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City news
Finnish Supermarket Chain to Open Stores in City
03.28.2008 10:26

The Finnish retailer SOK plans to open and develop its Prisma supermarkets in St. Petersburg until it occupies 15-17 percent of the local retail market by opening about 20 supermarkets over the next five years.

“We think there are still areas in St. Petersburg where supermarkets can be opened in the city center and hypermarkets in the suburbs,” Antti Sippola, vice-president of SOK Corporation, said Thursday at a press conference.

Last year Prisma sales stood at $3.73 billion. The company operates 51 Prisma stores in Finland, five in Tallinn and one in Riga. This year SOK will open its first supermarket in Vilnius as well as a new supermarket in Riga.

In St. Petersburg, the first Prisma will open this summer in the Hotel Moscow shopping center at the Ploshchad Alexandra Nevskogo end of Nevsky Prospekt.

“This central location offers good prospects — there are no other large food retail stores in this area,” said Vesa Punnonen, president of SOK Retail in Russia.

The space for the 2,500 square-meter supermarket was leased from Adamant, and investment totaled almost $8 million. By 2015, SOK expects to operate 15 to 20 supermarkets in St. Petersburg and its suburbs, investing 475-790 million dollars.

The supermarkets will occupy areas varying between 4,000 and 17,000 square meters, and their ranges will exceed 60,000 items, including food, consumer products, clothes and electronics. Initially, 80 percent of products will be supplied by Russian companies and the rest imported from Finland.

Kirill Akinshin, head of the assessment and consulting department at Maris Properties in association with CB Richard Ellis, indicated that in the city center large shopping areas could be created only in zones assigned for complex redevelopment.

“Considering the high concentration of shopping areas in St. Petersburg, Prisma’s project could be more profitable in the suburbs, such as the Primorsky, Kurortny, Pushkinsky, Petrodvortsovy and Lomonosovsky districts,” Akinshin said.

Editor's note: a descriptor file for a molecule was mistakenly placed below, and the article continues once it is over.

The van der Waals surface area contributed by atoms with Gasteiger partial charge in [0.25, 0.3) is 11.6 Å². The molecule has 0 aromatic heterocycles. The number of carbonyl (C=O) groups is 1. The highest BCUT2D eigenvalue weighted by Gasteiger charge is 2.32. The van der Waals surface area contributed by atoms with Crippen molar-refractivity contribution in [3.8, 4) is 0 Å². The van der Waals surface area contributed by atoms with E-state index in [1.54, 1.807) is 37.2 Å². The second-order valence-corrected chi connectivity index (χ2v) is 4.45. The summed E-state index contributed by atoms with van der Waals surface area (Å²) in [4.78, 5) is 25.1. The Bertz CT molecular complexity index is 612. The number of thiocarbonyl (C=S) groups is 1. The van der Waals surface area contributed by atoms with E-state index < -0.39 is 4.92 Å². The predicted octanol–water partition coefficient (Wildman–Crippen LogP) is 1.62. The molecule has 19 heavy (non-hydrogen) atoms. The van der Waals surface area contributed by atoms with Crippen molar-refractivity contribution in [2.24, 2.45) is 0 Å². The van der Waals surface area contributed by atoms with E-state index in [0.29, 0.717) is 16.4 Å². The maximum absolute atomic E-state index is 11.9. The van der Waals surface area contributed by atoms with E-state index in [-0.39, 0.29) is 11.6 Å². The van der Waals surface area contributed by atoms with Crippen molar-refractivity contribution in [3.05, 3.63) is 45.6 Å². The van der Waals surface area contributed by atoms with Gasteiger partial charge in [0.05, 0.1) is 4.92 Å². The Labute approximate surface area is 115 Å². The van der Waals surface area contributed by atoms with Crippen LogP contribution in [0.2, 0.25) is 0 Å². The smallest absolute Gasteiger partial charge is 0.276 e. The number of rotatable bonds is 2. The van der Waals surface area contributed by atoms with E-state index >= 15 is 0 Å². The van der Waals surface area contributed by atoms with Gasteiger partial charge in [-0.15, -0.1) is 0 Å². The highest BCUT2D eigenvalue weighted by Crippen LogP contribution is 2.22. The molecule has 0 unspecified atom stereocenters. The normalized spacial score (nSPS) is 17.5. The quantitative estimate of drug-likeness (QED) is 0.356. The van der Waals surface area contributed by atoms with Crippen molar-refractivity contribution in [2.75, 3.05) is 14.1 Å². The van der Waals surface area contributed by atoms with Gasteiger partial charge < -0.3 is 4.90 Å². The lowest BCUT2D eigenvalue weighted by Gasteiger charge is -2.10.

Igor Luchkov, director of assessment and analysis at Becar Commercial Property SPB, also recommended looking for large areas in the suburbs rather than in the city center.

“The most attractive premises along the city’s main roads are already occupied, and now basements and former air-raid shelters are being redeveloped. The company could take part in the St. Petersburg Property Fund tenders, but in that case they would have to buy whole buildings, open a supermarket on the ground floor and somehow manage the other areas,” Luchkov said.

Even in the suburbs, the most attractive central locations are often unavailable, he warned.

Akinshin estimated construction costs at $1,200 per square meter. Luchkov said that construction could cost $1,000-1,200 per square meter, but infrastructure and power network expenses would comprise up to 20 percent of the total cost.

Large retail areas are popular in St. Petersburg, Luchkov said, including hypermarkets.

Akinshin saw Perekryostok (whose stores occupy up to 10,000 sq. m.), Karusel and OKey (12,000-15,000 sq.m.) as Prisma’s likely main competitors.

Luchkov suggested that Prisma would focus on middle-class and upper-middle class shoppers, putting emphasis on its “Finnish quality.”

“We have many economy-class chains like Diksi and Pyatyorochka and a couple of elite brands, but the middle-class niche is unoccupied. Many consumers want something more than standard middle-class goods and expect higher quality, but are not prepared to pay for expensive products. SOK has good chances of winning these customers,” Luchkov said.

Mikhail Podushko, director for strategic development at WorkLine Research, indicated that as incomes increase and more city residents buy cars, people prefer supermarkets and hypermarkets to discount stores.

According to WorkLine, Pyatyorochka and Diksi are the most popular discount stores, while Lenta, OKey and Karusel are the most popular hypermarkets. The largest increase in monthly spending has been seen among customers of Karusel and OKey — seven percent over the last two years.

“Prisma’s plans are too optimistic. Of course, much will depend on the locations, range of goods and marketing, but it will be difficult to force out the leaders, as the recent attempt by Auchan to do so shows,” said Podushko.

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